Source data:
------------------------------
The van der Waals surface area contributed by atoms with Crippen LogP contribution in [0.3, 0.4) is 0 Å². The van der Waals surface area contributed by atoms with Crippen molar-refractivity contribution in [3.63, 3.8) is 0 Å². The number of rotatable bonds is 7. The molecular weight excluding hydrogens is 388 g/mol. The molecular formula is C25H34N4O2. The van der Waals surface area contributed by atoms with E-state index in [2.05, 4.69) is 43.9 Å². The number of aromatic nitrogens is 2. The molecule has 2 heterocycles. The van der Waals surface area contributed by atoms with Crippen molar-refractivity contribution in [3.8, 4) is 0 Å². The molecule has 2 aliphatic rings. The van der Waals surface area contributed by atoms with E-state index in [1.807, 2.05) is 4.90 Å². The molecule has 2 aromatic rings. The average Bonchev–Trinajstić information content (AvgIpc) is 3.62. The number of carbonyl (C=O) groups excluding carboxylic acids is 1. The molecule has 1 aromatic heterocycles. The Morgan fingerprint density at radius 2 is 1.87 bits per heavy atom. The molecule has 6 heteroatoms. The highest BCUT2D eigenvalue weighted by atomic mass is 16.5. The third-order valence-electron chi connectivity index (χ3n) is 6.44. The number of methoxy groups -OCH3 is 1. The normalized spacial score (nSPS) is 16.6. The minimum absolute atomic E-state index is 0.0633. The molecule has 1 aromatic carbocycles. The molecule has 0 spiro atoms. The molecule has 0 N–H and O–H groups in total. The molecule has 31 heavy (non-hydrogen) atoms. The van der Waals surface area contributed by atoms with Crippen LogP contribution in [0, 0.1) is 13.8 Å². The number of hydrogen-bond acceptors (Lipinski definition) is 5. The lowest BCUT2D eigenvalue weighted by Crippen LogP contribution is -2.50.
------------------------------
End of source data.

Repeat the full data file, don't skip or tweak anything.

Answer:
The van der Waals surface area contributed by atoms with Crippen LogP contribution in [0.3, 0.4) is 0 Å². The van der Waals surface area contributed by atoms with Crippen molar-refractivity contribution in [3.63, 3.8) is 0 Å². The number of rotatable bonds is 7. The molecular weight excluding hydrogens is 388 g/mol. The molecular formula is C25H34N4O2. The van der Waals surface area contributed by atoms with E-state index in [2.05, 4.69) is 43.9 Å². The number of aromatic nitrogens is 2. The molecule has 2 heterocycles. The van der Waals surface area contributed by atoms with Crippen molar-refractivity contribution in [3.8, 4) is 0 Å². The molecule has 2 aliphatic rings. The van der Waals surface area contributed by atoms with E-state index in [1.807, 2.05) is 4.90 Å². The molecule has 2 aromatic rings. The average Bonchev–Trinajstić information content (AvgIpc) is 3.62. The number of carbonyl (C=O) groups excluding carboxylic acids is 1. The molecule has 1 aromatic heterocycles. The Morgan fingerprint density at radius 2 is 1.87 bits per heavy atom. The molecule has 6 heteroatoms. The highest BCUT2D eigenvalue weighted by atomic mass is 16.5. The third-order valence-electron chi connectivity index (χ3n) is 6.44. The number of methoxy groups -OCH3 is 1. The normalized spacial score (nSPS) is 16.6. The minimum absolute atomic E-state index is 0.0633. The molecule has 1 aromatic carbocycles. The molecule has 0 spiro atoms. The molecule has 0 N–H and O–H groups in total. The molecule has 31 heavy (non-hydrogen) atoms. The van der Waals surface area contributed by atoms with Crippen LogP contribution in [0, 0.1) is 13.8 Å². The number of hydrogen-bond acceptors (Lipinski definition) is 5. The lowest BCUT2D eigenvalue weighted by Crippen LogP contribution is -2.50.